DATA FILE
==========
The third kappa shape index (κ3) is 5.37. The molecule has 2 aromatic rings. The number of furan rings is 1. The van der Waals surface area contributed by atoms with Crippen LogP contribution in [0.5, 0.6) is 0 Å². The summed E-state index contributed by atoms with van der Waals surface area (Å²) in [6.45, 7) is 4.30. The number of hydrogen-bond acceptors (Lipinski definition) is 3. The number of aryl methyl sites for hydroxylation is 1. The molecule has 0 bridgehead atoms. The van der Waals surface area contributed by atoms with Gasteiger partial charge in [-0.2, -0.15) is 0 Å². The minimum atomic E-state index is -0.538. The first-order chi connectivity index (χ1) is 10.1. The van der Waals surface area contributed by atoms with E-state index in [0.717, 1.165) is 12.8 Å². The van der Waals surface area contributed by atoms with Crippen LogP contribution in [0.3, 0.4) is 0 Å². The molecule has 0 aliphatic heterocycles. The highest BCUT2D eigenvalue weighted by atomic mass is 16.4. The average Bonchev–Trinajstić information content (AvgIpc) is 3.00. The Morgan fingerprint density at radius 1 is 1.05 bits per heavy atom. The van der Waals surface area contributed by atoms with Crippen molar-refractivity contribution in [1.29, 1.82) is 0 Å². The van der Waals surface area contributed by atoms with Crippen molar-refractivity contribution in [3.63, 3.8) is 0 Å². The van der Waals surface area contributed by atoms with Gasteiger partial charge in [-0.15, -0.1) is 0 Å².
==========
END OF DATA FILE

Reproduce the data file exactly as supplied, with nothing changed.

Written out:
The third kappa shape index (κ3) is 5.37. The molecule has 2 aromatic rings. The number of furan rings is 1. The van der Waals surface area contributed by atoms with Crippen LogP contribution in [0.5, 0.6) is 0 Å². The summed E-state index contributed by atoms with van der Waals surface area (Å²) in [6.45, 7) is 4.30. The number of hydrogen-bond acceptors (Lipinski definition) is 3. The number of aryl methyl sites for hydroxylation is 1. The molecule has 0 bridgehead atoms. The van der Waals surface area contributed by atoms with Gasteiger partial charge in [-0.2, -0.15) is 0 Å². The minimum atomic E-state index is -0.538. The first-order chi connectivity index (χ1) is 10.1. The van der Waals surface area contributed by atoms with E-state index in [0.717, 1.165) is 12.8 Å². The van der Waals surface area contributed by atoms with Crippen LogP contribution in [0.3, 0.4) is 0 Å². The molecule has 0 aliphatic heterocycles. The highest BCUT2D eigenvalue weighted by atomic mass is 16.4. The average Bonchev–Trinajstić information content (AvgIpc) is 3.00. The Morgan fingerprint density at radius 1 is 1.05 bits per heavy atom. The van der Waals surface area contributed by atoms with Crippen molar-refractivity contribution in [1.29, 1.82) is 0 Å². The van der Waals surface area contributed by atoms with Crippen molar-refractivity contribution in [3.63, 3.8) is 0 Å². The van der Waals surface area contributed by atoms with Gasteiger partial charge in [-0.15, -0.1) is 0 Å².